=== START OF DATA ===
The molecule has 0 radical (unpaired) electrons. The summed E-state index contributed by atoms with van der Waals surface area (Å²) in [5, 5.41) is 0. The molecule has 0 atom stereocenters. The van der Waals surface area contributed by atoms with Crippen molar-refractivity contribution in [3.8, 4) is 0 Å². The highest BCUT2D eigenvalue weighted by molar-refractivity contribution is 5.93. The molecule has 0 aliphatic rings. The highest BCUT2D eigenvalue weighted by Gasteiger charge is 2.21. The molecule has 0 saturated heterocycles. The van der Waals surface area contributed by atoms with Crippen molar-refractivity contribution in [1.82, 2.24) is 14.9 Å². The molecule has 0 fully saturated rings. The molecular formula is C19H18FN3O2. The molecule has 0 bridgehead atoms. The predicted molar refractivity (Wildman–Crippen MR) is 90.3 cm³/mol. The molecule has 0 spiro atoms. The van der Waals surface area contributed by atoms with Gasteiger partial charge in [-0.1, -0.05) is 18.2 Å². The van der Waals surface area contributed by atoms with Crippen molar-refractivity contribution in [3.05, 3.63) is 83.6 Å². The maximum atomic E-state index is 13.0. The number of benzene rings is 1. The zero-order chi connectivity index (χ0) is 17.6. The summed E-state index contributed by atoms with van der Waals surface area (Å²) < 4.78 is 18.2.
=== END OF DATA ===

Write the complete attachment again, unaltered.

The molecule has 0 radical (unpaired) electrons. The summed E-state index contributed by atoms with van der Waals surface area (Å²) in [5, 5.41) is 0. The molecule has 0 atom stereocenters. The van der Waals surface area contributed by atoms with Crippen molar-refractivity contribution in [3.8, 4) is 0 Å². The highest BCUT2D eigenvalue weighted by molar-refractivity contribution is 5.93. The molecule has 0 aliphatic rings. The highest BCUT2D eigenvalue weighted by Gasteiger charge is 2.21. The molecule has 0 saturated heterocycles. The van der Waals surface area contributed by atoms with Crippen molar-refractivity contribution in [1.82, 2.24) is 14.9 Å². The molecule has 0 fully saturated rings. The molecular formula is C19H18FN3O2. The molecule has 0 bridgehead atoms. The predicted molar refractivity (Wildman–Crippen MR) is 90.3 cm³/mol. The molecule has 0 spiro atoms. The van der Waals surface area contributed by atoms with Gasteiger partial charge in [-0.1, -0.05) is 18.2 Å². The van der Waals surface area contributed by atoms with Crippen molar-refractivity contribution in [3.05, 3.63) is 83.6 Å². The maximum atomic E-state index is 13.0. The number of benzene rings is 1. The zero-order chi connectivity index (χ0) is 17.6. The summed E-state index contributed by atoms with van der Waals surface area (Å²) < 4.78 is 18.2.